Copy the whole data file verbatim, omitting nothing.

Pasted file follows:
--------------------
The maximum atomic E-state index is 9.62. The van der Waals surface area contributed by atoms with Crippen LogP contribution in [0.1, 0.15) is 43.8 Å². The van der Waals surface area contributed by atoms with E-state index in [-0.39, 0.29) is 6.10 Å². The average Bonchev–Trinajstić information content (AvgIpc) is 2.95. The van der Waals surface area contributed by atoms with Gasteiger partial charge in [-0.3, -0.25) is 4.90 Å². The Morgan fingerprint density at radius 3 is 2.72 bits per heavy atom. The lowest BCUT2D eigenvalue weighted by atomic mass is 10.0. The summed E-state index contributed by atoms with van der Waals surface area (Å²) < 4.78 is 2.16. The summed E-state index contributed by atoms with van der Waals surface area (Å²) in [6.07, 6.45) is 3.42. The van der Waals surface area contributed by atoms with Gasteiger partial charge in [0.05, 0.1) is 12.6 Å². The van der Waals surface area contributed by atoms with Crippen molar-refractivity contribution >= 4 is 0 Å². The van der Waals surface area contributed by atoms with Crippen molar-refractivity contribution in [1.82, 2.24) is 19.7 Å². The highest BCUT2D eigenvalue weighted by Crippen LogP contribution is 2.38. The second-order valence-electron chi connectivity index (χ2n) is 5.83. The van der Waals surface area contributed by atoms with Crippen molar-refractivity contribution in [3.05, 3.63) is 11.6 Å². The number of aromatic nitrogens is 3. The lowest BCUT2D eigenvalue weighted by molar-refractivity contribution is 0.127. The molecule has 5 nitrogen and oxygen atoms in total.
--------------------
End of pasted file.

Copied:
The maximum atomic E-state index is 9.62. The van der Waals surface area contributed by atoms with Crippen LogP contribution in [0.1, 0.15) is 43.8 Å². The van der Waals surface area contributed by atoms with E-state index in [-0.39, 0.29) is 6.10 Å². The average Bonchev–Trinajstić information content (AvgIpc) is 2.95. The van der Waals surface area contributed by atoms with Gasteiger partial charge in [-0.3, -0.25) is 4.90 Å². The Morgan fingerprint density at radius 3 is 2.72 bits per heavy atom. The lowest BCUT2D eigenvalue weighted by atomic mass is 10.0. The summed E-state index contributed by atoms with van der Waals surface area (Å²) < 4.78 is 2.16. The summed E-state index contributed by atoms with van der Waals surface area (Å²) in [6.07, 6.45) is 3.42. The van der Waals surface area contributed by atoms with Gasteiger partial charge in [0.05, 0.1) is 12.6 Å². The van der Waals surface area contributed by atoms with Crippen molar-refractivity contribution >= 4 is 0 Å². The van der Waals surface area contributed by atoms with Crippen molar-refractivity contribution in [1.82, 2.24) is 19.7 Å². The highest BCUT2D eigenvalue weighted by Crippen LogP contribution is 2.38. The second-order valence-electron chi connectivity index (χ2n) is 5.83. The van der Waals surface area contributed by atoms with Crippen molar-refractivity contribution in [3.05, 3.63) is 11.6 Å². The number of aromatic nitrogens is 3. The lowest BCUT2D eigenvalue weighted by molar-refractivity contribution is 0.127. The molecule has 5 nitrogen and oxygen atoms in total.